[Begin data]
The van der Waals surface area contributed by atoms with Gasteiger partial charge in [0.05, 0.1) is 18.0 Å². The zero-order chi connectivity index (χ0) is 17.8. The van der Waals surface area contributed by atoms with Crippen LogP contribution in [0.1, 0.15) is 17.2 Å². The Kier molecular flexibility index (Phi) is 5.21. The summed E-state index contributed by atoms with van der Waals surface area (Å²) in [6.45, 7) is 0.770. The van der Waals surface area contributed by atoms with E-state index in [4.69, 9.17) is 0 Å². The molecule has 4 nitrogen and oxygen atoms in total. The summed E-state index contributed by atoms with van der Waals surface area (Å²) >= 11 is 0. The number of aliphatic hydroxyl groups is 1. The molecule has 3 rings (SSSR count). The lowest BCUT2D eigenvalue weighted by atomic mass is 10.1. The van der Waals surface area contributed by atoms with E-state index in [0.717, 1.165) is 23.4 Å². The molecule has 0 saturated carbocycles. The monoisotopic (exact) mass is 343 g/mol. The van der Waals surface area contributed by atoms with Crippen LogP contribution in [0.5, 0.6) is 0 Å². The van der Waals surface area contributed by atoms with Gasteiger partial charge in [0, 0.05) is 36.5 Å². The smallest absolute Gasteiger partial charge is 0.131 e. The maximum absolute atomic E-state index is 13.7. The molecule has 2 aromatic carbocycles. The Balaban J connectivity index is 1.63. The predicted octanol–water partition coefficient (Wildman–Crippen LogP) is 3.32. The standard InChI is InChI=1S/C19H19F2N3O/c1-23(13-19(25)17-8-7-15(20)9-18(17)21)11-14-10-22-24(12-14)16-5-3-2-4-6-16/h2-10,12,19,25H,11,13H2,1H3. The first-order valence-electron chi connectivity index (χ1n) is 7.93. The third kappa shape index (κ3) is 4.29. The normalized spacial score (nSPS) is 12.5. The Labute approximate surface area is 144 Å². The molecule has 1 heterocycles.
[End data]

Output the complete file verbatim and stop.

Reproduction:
The van der Waals surface area contributed by atoms with Gasteiger partial charge in [0.05, 0.1) is 18.0 Å². The zero-order chi connectivity index (χ0) is 17.8. The van der Waals surface area contributed by atoms with Crippen LogP contribution in [0.1, 0.15) is 17.2 Å². The Kier molecular flexibility index (Phi) is 5.21. The summed E-state index contributed by atoms with van der Waals surface area (Å²) in [6.45, 7) is 0.770. The van der Waals surface area contributed by atoms with E-state index in [4.69, 9.17) is 0 Å². The molecule has 4 nitrogen and oxygen atoms in total. The summed E-state index contributed by atoms with van der Waals surface area (Å²) >= 11 is 0. The number of aliphatic hydroxyl groups is 1. The molecule has 3 rings (SSSR count). The lowest BCUT2D eigenvalue weighted by atomic mass is 10.1. The van der Waals surface area contributed by atoms with E-state index in [0.717, 1.165) is 23.4 Å². The molecule has 0 saturated carbocycles. The monoisotopic (exact) mass is 343 g/mol. The van der Waals surface area contributed by atoms with Crippen LogP contribution in [0.5, 0.6) is 0 Å². The van der Waals surface area contributed by atoms with Gasteiger partial charge in [0, 0.05) is 36.5 Å². The smallest absolute Gasteiger partial charge is 0.131 e. The maximum absolute atomic E-state index is 13.7. The molecule has 2 aromatic carbocycles. The Balaban J connectivity index is 1.63. The predicted octanol–water partition coefficient (Wildman–Crippen LogP) is 3.32. The standard InChI is InChI=1S/C19H19F2N3O/c1-23(13-19(25)17-8-7-15(20)9-18(17)21)11-14-10-22-24(12-14)16-5-3-2-4-6-16/h2-10,12,19,25H,11,13H2,1H3. The first-order valence-electron chi connectivity index (χ1n) is 7.93. The third kappa shape index (κ3) is 4.29. The normalized spacial score (nSPS) is 12.5. The Labute approximate surface area is 144 Å². The molecule has 1 heterocycles.